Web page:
See MaybeUninit::zeroed for examples of correct and incorrect usage of this method.

Examples

#![feature(allocator_api, new_uninit)]

use std::rc::Rc;

let zero = Rc::<u32>::try_new_zeroed()?;
let zero = unsafe { zero.assume_init() };

assert_eq!(*zero, 0);
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Constructs a new Pin<Rc<T>>. If T does not implement Unpin, then value will be pinned in memory and unable to be moved.

Returns the inner value, if the Rc has exactly one strong reference.

Otherwise, an Err is returned with the same Rc that was passed in.

This will succeed even if there are outstanding weak references.

Examples

use std::rc::Rc;

let x = Rc::new(3);
assert_eq!(Rc::try_unwrap(x), Ok(3));

let x = Rc::new(4);
let _y = Rc::clone(&x);
assert_eq!(*Rc::try_unwrap(x).unwrap_err(), 4);
Run
🔬 This is a nightly-only experimental API. (new_uninit #63291)

Constructs a new reference-counted slice with uninitialized contents.

Examples

#![feature(new_uninit)]
#![feature(get_mut_unchecked)]

use std::rc::Rc;

let mut values = Rc::<[u32]>::new_uninit_slice(3);

let values = unsafe {
    // Deferred initialization:
    Rc::get_mut_unchecked(&mut values)[0].as_mut_ptr().write(1);
    Rc::get_mut_unchecked(&mut values)[1].as_mut_ptr().write(2);
    Rc::get_mut_unchecked(&mut values)[2].as_mut_ptr().write(3);

    values.assume_init()
};

assert_eq!(*values, [1, 2, 3])
Run
🔬 This is a nightly-only experimental API. (new_uninit #63291)

Constructs a new reference-counted slice with uninitialized contents, with the memory being filled with 0 bytes.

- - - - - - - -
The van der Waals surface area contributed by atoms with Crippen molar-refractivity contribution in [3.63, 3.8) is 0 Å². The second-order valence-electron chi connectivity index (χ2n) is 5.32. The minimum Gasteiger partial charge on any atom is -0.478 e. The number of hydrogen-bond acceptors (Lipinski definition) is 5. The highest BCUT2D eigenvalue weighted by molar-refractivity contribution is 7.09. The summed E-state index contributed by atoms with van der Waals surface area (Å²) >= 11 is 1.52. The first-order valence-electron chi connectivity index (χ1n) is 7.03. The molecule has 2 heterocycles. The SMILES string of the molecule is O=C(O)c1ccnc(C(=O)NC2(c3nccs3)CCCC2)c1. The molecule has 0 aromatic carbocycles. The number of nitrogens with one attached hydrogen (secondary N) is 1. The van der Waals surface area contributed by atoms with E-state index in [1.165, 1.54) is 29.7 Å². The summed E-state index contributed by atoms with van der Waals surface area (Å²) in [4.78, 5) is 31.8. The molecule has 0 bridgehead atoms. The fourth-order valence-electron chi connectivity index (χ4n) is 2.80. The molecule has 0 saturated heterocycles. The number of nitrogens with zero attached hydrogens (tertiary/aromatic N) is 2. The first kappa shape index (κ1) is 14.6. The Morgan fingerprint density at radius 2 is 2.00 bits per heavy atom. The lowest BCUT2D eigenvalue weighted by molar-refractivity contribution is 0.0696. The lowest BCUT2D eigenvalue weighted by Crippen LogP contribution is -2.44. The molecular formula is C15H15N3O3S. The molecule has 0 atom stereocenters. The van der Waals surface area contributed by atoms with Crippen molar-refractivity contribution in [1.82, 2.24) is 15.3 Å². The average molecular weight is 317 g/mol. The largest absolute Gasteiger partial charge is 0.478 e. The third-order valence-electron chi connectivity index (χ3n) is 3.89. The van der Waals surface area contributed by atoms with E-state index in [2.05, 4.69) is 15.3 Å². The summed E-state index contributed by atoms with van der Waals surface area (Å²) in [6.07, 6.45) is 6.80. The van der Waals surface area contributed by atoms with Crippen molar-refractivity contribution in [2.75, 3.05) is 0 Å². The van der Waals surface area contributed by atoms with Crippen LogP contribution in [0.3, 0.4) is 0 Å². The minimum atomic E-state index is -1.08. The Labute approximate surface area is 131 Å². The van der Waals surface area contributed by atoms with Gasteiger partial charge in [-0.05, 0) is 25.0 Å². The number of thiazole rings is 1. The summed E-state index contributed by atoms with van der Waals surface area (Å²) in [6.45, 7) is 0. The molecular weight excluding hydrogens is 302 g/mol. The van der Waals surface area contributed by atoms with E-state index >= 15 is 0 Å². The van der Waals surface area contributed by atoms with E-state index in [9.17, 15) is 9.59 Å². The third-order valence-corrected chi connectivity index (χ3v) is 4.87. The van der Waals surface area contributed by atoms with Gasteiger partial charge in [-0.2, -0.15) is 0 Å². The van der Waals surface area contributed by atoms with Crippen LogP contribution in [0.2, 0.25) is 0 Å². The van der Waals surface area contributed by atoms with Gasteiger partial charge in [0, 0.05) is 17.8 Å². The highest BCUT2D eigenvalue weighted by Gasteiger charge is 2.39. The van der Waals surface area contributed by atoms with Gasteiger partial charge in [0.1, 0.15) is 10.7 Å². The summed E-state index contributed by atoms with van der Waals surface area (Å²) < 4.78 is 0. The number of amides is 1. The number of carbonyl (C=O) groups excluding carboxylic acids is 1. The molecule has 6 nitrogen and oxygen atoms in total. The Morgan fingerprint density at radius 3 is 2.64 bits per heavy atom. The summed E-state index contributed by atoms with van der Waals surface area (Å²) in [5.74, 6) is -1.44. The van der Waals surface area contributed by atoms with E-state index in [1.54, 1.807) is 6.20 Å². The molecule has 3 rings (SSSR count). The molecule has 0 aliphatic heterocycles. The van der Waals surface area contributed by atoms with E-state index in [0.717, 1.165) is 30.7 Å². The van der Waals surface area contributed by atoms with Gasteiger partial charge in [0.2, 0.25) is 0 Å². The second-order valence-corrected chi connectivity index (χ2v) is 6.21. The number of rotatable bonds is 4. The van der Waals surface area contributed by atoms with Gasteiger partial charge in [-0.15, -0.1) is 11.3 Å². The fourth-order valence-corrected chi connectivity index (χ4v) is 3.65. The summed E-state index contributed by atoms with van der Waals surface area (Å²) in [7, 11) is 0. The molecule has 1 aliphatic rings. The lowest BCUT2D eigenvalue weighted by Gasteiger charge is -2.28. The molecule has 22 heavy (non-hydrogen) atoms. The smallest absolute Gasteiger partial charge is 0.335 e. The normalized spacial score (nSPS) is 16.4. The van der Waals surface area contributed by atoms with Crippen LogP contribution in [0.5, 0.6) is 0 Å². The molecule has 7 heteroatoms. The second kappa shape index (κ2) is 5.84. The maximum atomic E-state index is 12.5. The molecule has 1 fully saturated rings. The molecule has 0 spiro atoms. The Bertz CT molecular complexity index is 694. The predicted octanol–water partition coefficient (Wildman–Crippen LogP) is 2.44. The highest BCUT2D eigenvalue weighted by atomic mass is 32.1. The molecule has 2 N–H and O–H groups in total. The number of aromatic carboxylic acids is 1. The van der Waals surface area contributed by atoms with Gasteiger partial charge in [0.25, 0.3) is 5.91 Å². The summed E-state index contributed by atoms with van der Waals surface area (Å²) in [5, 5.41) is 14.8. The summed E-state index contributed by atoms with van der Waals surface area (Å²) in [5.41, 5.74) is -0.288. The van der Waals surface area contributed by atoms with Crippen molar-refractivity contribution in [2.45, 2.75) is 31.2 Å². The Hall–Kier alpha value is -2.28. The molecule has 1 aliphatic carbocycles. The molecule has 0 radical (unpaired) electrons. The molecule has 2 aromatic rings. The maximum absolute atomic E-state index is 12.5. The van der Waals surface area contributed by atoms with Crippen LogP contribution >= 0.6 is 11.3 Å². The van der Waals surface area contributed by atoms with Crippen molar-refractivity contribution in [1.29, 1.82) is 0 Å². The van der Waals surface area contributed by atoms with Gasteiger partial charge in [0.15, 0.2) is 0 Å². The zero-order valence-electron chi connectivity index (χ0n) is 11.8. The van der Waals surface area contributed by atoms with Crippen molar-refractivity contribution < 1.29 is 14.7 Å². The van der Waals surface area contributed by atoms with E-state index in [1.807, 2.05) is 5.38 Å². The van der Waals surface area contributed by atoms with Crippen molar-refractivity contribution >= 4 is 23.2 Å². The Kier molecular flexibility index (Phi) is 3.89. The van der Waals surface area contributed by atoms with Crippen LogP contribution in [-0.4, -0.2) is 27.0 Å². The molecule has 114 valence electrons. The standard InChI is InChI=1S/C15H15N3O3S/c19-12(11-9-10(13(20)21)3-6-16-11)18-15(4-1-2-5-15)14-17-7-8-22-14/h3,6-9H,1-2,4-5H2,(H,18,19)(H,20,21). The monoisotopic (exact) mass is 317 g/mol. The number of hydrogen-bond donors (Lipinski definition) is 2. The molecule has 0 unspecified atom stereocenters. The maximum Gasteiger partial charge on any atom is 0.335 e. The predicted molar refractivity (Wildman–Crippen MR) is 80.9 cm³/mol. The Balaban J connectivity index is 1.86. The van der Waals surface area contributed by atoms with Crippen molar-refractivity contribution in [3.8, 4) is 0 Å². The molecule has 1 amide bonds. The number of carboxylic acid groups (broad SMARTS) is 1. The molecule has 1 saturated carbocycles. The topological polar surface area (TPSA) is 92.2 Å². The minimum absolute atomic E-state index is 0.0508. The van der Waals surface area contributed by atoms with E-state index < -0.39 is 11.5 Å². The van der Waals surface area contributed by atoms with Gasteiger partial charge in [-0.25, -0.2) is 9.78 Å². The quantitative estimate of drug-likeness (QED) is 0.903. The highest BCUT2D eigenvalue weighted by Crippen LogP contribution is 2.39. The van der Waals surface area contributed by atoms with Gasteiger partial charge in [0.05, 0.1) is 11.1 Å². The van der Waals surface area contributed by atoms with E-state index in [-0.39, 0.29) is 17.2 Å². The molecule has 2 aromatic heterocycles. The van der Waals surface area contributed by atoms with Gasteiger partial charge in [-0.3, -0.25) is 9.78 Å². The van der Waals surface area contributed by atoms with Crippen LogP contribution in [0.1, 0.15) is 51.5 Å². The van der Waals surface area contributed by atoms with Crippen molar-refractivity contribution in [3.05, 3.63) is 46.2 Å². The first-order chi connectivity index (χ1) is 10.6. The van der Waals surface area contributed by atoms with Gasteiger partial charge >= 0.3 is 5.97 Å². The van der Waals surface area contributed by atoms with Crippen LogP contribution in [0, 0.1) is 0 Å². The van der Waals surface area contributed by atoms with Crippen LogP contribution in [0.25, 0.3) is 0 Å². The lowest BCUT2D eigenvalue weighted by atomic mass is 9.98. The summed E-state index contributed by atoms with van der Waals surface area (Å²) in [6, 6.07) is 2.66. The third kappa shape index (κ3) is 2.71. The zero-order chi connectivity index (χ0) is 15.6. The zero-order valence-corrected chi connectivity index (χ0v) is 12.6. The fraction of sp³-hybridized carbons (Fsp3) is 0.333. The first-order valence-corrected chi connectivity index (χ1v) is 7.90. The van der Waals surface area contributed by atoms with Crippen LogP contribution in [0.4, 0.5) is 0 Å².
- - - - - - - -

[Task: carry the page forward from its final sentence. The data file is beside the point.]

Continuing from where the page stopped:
See MaybeUninit::zeroed for examples of correct and incorrect usage of this method.

Examples

#![feature(new_uninit)]

use std::rc::Rc;

let values = Rc::<[u32]>::new_zeroed_slice(3);
let values = unsafe { values.assume_init() };

assert_eq!(*values, [0, 0, 0])
Run
🔬 This is a nightly-only experimental API. (new_uninit #63291)

Converts to Rc<T>.

Safety

As with MaybeUninit::assume_init, it is up to the caller to guarantee that the inner value really is in an initialized state. Calling this when the content is not yet fully initialized causes immediate undefined behavior.

Examples

#![feature(new_uninit)]
#![feature(get_mut_unchecked)]

use std::rc::Rc;

let mut five = Rc::<u32>::new_uninit();

let five = unsafe {
    // Deferred initialization:
    Rc::get_mut_unchecked(&mut five).as_mut_ptr().write(5);

    five.assume_init()
};

assert_eq!(*five, 5)
Run
🔬 This is a nightly-only experimental API. (new_uninit #63291)

Converts to Rc<[T]>.

Safety

As with MaybeUninit::assume_init, it is up to the caller to guarantee that the inner value really is in an initialized state. Calling this when the content is not yet fully initialized causes immediate undefined behavior.

Examples

#![feature(new_uninit)]
#![feature(get_mut_unchecked)]

use std::rc::Rc;